Tamales Verdes de Pollo: Tamales with Chicken and Tomatillo SaucePosted by Ben Garfinkel on Friday, February 27th, 2009
Tags for this Article: chicken, mexican, South China Seas, tamales, tamales verdes de pollo, tomatillo
Another of the outstanding dishes we were served at our Foodists launch at South China Seas. I’ve had tamales, but seldom have they been as fresh as these. Don and his wife Joyce prepared them in advance and then steamed them at the event. Despite our almost uncontrollable need to eat these, Don made us wait ten full minutes post-steaming for the masa to firm up. Simple, delicious food with guest-impressing potential. Recipe makes 30 tamales.
3 Ancho chiles, seeded and stemmed
2 Mullato chiles, seeded and stemmed
2 Chipotle morita chiles, seeded and stemmed
1 small piece Piloncillo (equivalent to about 2 Tbsp)
1-1/2 lbs Tomatillos, husks removed and washed
1/2 Onion, thickly sliced
2 Serrano chiles, seeded
1 Garlic bulb
5 – 6 sprigs Cilantro, stems removed
1 Tbsp Mexican oregano (which is not oregano, and has a completely different flavour)
1 Tbsp Sea salt
Water or stock
3 lbs Shredded cooked chicken
2 Tbsp Aniseed, toasted and roughly ground
8 cups Chicken stock, well seasoned and simmering
4 cups Masa harina
1-1/4 cups Lard (or 1/2 cup of unsalted butter and 3/4 cup of vegetable shortening)
30 squares Banana leaves, about 10″ square, plus trimmings to the line the steamer and for strips for tying the tamales (make longer ties by knotting two strips together)
Lightly toast the dried chiles (ancho, mullato, chipotle morita) and soak them, along with the piece of sugar, in a small amount of hot water in a covered bowl for about 20 minutes – turn the chiles periodically to ensure they moisten evenly, adding a bit more hot water if needed.
Broil the tomatillos, onion slices, serranos and garlic bulb on a baking sheet lined with foil (to hold the juices from the tomatillos) until well charred but not burned black. Charring times will vary – remove items as they are done, and turn the onion, garlic bulb and tomatillos as necessary.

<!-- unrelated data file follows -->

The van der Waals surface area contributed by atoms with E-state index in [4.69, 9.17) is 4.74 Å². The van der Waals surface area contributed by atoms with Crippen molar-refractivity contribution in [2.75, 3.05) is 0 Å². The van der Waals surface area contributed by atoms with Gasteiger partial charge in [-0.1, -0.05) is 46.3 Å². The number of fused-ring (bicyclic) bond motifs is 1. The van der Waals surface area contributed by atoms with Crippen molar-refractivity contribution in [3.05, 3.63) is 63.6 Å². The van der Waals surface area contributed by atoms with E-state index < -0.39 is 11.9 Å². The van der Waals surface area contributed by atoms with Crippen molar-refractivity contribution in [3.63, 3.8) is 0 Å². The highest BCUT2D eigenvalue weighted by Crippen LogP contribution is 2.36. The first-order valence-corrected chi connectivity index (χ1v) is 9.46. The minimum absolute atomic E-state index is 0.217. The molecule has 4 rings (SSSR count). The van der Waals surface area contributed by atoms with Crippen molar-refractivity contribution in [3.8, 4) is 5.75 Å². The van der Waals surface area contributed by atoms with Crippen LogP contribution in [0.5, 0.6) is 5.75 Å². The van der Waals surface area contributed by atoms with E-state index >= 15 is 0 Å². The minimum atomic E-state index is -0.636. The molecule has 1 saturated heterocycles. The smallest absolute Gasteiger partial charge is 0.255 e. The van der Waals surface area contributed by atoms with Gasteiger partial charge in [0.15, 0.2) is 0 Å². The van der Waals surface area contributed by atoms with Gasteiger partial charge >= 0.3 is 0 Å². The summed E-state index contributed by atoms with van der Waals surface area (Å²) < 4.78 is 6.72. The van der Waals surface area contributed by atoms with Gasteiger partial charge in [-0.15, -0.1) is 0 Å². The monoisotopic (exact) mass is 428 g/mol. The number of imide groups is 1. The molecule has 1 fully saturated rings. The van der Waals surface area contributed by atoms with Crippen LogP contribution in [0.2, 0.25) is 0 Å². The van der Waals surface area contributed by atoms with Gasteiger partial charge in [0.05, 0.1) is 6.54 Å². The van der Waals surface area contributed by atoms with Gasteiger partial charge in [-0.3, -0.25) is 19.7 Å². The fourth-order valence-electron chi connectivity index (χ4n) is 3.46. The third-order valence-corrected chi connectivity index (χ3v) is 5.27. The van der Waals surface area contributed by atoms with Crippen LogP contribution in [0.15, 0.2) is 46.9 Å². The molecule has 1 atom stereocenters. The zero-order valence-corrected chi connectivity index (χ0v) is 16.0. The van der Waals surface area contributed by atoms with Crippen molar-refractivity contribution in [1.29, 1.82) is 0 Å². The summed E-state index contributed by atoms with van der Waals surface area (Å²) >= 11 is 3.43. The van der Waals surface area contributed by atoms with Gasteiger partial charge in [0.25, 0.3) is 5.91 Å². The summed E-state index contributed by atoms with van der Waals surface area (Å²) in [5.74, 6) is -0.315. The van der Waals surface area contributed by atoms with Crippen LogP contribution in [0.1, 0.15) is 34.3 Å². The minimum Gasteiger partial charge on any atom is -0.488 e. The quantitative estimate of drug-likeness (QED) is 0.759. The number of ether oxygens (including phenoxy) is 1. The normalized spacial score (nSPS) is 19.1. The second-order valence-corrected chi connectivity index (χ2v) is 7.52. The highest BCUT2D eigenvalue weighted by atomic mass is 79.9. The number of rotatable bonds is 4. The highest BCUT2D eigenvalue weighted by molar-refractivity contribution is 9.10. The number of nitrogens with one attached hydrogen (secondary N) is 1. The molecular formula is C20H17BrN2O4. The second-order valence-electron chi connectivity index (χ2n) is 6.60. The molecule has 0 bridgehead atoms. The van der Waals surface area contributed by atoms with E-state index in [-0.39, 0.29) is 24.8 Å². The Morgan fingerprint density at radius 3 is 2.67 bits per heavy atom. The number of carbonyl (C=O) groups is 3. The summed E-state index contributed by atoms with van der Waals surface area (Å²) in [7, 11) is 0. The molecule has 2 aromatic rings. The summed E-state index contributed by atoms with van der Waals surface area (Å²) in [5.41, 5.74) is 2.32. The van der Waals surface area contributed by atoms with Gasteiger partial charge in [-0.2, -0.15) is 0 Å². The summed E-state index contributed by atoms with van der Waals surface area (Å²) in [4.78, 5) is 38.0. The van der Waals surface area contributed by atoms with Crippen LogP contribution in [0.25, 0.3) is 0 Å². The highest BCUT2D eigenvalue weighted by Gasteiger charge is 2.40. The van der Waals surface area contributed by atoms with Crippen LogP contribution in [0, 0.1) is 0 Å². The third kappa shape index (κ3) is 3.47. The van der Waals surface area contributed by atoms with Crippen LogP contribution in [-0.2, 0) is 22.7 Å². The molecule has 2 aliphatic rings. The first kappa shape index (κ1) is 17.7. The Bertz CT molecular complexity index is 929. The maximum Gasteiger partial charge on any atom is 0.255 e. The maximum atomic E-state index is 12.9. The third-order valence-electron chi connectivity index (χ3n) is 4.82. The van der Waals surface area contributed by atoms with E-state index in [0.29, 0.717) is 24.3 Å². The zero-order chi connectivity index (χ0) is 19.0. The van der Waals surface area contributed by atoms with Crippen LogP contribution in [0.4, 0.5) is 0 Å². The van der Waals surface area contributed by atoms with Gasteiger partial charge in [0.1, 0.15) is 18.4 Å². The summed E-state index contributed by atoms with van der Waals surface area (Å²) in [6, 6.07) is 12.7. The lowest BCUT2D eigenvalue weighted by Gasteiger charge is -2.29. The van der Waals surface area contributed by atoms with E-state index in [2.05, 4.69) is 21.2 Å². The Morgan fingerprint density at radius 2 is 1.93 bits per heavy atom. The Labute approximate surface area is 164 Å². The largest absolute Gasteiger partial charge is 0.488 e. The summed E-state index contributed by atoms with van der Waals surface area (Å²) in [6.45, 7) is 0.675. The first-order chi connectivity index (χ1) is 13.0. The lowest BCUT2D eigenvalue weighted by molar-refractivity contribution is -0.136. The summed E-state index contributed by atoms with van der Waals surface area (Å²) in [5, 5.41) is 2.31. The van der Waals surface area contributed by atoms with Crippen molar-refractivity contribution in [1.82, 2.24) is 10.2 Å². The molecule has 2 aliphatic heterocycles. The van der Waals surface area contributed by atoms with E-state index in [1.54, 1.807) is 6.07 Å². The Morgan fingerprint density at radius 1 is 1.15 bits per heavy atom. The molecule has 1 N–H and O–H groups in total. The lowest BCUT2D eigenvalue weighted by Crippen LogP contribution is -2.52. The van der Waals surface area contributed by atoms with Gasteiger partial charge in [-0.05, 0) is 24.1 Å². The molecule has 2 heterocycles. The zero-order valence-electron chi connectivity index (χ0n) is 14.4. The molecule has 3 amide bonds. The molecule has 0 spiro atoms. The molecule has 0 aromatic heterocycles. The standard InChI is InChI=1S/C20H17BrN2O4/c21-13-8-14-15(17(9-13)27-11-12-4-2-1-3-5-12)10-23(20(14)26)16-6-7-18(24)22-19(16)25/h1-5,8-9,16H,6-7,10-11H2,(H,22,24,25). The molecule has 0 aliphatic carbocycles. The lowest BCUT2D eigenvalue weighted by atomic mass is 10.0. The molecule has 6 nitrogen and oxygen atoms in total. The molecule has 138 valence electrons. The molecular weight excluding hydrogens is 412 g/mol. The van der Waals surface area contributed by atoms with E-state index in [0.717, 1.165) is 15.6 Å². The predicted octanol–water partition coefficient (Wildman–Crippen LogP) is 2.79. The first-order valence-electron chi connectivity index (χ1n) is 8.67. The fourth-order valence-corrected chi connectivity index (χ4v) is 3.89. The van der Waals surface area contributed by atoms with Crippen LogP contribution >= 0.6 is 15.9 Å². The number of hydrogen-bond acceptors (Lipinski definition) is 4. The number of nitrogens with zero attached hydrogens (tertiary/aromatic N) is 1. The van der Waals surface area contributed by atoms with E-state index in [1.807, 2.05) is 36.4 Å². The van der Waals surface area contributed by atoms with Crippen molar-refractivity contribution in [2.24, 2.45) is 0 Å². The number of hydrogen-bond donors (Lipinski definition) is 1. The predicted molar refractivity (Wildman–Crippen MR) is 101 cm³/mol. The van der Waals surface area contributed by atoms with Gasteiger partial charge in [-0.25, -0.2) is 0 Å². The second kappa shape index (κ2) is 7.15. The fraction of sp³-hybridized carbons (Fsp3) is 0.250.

Remove cloves from the garlic bulb. Rough chop the onions. Blend the dried chiles and sugar along with their soaking liquid, the charbroiled vegetables, cilantro, Mexican oregano and salt until fairly smooth, adding a bit of water or stock only if necessary for blending. Combine blended sauce with the chicken. Check for salt.
Bring stock to a medium boil, and whisk in masa harina gradually (It’s easier to do this if one person pours while another whisks). Reduce heat and cook for 4 or 5 minutes, stirring constantly with a heatproof spatula or a wooden spoon. Mix in the lard in 3 or 4 batches, beating vigorously (preferably with a hand mixer), until well incorporated.
Place banana leaf pieces on a work surface, smooth side up and spread 3 – 4 Tbsp of masa into a rough 3″ X 4″ rectangle on the center of each leaf in the direction of the ribs on the leaf. Spoon about 3 Tbsp of chicken mixture down the center of the masa. Sprinkle a pinch of aniseed over the filling. Fold the sides of the leaf snuggly over the masa and the filling, then the ends and tie each tamal closed with two strips of banana leaf.
Place tamales in a steamer cover with banana leaf pieces and the lid and steam for about 1-1/4 hours. Allow the tamales to rest off the heat for 15 or 20 minutes. When done, the masa will be set and will pull away easily from the leaf when unwrapped. Tamales may be refrigerated for a few days or frozen for six months if properly wrapped. Steam to reheat – 10 to 15 minutes if refrigerated, about 30 minutes if frozen.
Recipe Copyright © 2009, Don Dickson / South China Seas Trading Co. Limited